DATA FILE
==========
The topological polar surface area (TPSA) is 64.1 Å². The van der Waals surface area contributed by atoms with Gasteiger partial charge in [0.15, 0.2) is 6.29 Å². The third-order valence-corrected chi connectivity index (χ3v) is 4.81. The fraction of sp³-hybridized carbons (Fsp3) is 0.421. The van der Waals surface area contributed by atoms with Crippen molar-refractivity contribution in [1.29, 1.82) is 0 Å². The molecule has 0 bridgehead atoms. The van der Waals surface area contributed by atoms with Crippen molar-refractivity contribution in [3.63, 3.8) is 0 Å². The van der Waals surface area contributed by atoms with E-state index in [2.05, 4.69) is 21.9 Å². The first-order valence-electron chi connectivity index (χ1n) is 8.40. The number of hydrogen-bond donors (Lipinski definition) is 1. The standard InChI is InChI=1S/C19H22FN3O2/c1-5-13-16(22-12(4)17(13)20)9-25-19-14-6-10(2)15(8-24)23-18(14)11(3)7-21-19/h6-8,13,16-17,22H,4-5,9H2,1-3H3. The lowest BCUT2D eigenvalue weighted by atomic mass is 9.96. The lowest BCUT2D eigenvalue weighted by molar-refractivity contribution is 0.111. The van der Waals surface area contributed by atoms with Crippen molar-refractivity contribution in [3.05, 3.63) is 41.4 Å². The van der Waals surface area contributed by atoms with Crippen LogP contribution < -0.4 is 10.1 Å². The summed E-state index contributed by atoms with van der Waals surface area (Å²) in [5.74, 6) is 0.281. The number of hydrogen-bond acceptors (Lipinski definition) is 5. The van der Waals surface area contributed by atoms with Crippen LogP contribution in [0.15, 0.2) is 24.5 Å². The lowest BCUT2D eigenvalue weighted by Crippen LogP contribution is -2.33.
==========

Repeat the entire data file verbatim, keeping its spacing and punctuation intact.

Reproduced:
The topological polar surface area (TPSA) is 64.1 Å². The van der Waals surface area contributed by atoms with Gasteiger partial charge in [0.15, 0.2) is 6.29 Å². The third-order valence-corrected chi connectivity index (χ3v) is 4.81. The fraction of sp³-hybridized carbons (Fsp3) is 0.421. The van der Waals surface area contributed by atoms with Crippen molar-refractivity contribution in [1.29, 1.82) is 0 Å². The molecule has 0 bridgehead atoms. The van der Waals surface area contributed by atoms with Crippen molar-refractivity contribution in [3.63, 3.8) is 0 Å². The van der Waals surface area contributed by atoms with E-state index in [2.05, 4.69) is 21.9 Å². The first-order valence-electron chi connectivity index (χ1n) is 8.40. The number of hydrogen-bond donors (Lipinski definition) is 1. The standard InChI is InChI=1S/C19H22FN3O2/c1-5-13-16(22-12(4)17(13)20)9-25-19-14-6-10(2)15(8-24)23-18(14)11(3)7-21-19/h6-8,13,16-17,22H,4-5,9H2,1-3H3. The lowest BCUT2D eigenvalue weighted by atomic mass is 9.96. The lowest BCUT2D eigenvalue weighted by molar-refractivity contribution is 0.111. The van der Waals surface area contributed by atoms with Crippen molar-refractivity contribution in [3.05, 3.63) is 41.4 Å². The van der Waals surface area contributed by atoms with Crippen LogP contribution < -0.4 is 10.1 Å². The summed E-state index contributed by atoms with van der Waals surface area (Å²) in [5.74, 6) is 0.281. The number of hydrogen-bond acceptors (Lipinski definition) is 5. The van der Waals surface area contributed by atoms with Crippen LogP contribution in [0.15, 0.2) is 24.5 Å². The lowest BCUT2D eigenvalue weighted by Crippen LogP contribution is -2.33.